Hundreds of chemicals are inside each of us. The Center for Disease Control (CDC) tested hundreds of people through its bio-monitoring program and found small amounts of chemical pollutants in each person tested.1 Not one person was free of chemicals and some, like DDT have been banned for decades. While we thought previously that the placenta protected the unborn fetus from harmful exposures; research done by the Environmental Working Group has shown that even umbilical cord blood can contain small amounts of these chemicals.2
When we think of pollution we think of the environment, but all living things, including humans are at risk. Many of these chemicals are called persistent organic pollutants (POPs), because they enter the body, but have no easy way out. They poison our mitochondria, disrupt our cell membranes, interfere with our own hormones and affect the action of our body’s enzymes – the very proteins that help coordinate all the processes that are essential to life.
What are these chemicals? There are over 80,000 chemicals in use today, but only one percent of these have been studied for safety. It would be impossible to mention all of them here, however, let’s take a trip down chemical lane:
A plasticizer found in many of those cute toys your child or grandchild puts into their mouth, but also can be found in cosmetics, scented soaps and deodorants.
Bisphenol A (BPA)
This compound is used in plastic food and beverage containers, and is in the resin that lines most metal food cans. BPA is a compound that mimics the female hormone, estrogen.
Perfluorooctanoic acid (PFOA)
PFOA is used to make water-repellant apparel and non-stick cookware and utensils.
Polybrominated diphenyl ether (PBDE)
PBDE is a neurotoxic chemical flame retardant widely used in the manufacture of TVs.
Polychlorinated biphenyls (PCBs)
PCB is an industrial insulator, which has been found in ocean fish and even in some fish oil supplements.
Heavy metals, such as mercury enter the environment from coal burning and lead can leach into the water supply from old plumbing pipes.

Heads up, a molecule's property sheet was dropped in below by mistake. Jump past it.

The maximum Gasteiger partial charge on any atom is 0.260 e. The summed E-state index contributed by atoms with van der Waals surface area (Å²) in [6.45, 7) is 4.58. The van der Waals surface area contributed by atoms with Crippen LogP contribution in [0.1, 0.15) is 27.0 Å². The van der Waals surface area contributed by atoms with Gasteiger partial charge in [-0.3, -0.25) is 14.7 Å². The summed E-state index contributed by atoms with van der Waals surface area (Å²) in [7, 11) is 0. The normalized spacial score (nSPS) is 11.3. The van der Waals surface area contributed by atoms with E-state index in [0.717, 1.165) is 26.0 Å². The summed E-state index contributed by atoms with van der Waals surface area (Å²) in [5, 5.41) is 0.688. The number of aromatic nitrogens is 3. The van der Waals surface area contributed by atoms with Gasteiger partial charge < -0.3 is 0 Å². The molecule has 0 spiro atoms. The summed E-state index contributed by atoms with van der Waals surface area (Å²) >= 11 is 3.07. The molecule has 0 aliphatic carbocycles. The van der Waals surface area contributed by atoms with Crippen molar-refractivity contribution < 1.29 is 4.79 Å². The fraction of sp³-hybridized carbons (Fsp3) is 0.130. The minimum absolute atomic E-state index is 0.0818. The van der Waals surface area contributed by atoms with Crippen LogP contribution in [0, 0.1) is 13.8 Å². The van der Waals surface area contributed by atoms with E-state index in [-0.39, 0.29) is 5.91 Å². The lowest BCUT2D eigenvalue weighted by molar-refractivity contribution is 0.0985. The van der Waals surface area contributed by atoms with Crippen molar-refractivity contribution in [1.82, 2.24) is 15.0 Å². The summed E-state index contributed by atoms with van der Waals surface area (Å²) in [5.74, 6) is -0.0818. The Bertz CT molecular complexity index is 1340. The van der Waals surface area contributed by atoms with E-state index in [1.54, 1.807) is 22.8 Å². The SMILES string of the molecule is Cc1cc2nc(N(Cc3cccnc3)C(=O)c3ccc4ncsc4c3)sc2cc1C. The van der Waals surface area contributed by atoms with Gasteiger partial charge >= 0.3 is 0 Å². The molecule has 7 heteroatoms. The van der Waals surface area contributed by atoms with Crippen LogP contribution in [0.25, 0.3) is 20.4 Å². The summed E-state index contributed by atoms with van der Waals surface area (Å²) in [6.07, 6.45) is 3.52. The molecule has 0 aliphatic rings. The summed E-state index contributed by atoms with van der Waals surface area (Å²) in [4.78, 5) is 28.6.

DDT is a powerful insecticide banned in the U.S. more than 30 years ago, however the U.S. is still the largest producer of DDT for export.
This is common pesticide used on corn crops and is a powerful endocrine disruptor, even at very low doses. Many endocrine disruptors mimic the effects of the female hormone estrogen.
What can the health conscious consumer do about it? Choose alternate products. First and foremost be an educated consumer, read the labels on the products you purchase and vote with your dollar.
Ten tips to reduce your environmental chemical exposure:
1. Try to eat fresh food as much as possible and avoid canned food.
2. Eat organic as often as possible, especially when purchasing the “dirty dozen” fruits and vegetables.3
3. Avoid cooking food in plastic containers in the microwave. Avoid standing near a microwave while it is on.
4. Avoid non-stick cookware. Buy stainless steel, hard-anodized aluminum and cast-iron instead.
5. Use a cost-effective carbon filter for your drinking water or install a reverse osmosis filter or water alkalizer.
6. Remove your shoes at the entrance to your home to avoid tracking in pesticides and other chemicals into your home.
7. Vacuum, mop and wipe down all surfaces weekly.
8. Check the labels of personal care products, and avoid purchasing those that contain phthalates or “fragrance,” a code word for diethyl phthalate, which does not have to be listed.
9. Buy BPA-free baby bottles.
10. Replace plastic water bottles, with stainless steel containers and make sure they are not lined with BPA.
Vincent Pedre, M.D. is an Integrative, Holistic General Practitioner and Board-Certified Internist in private practice in New York City.
More from ecomii:
1. The Fourth National Report on Human Exposure to Environmental Chemicals, Centers for Disease Control and Prevention. http://www.cdc.gov/exposurereport/pdf/FourthReport_ExecutiveSummary.pdf.
2. Kids Safe Chemical Act: 10 Americans. Environmental Working Group, http://video.yahoo.com/watch/6431545/16676271.
3. EWG’s Shopper’s Guide to Pesticides http://www.foodnews.org/executive.php.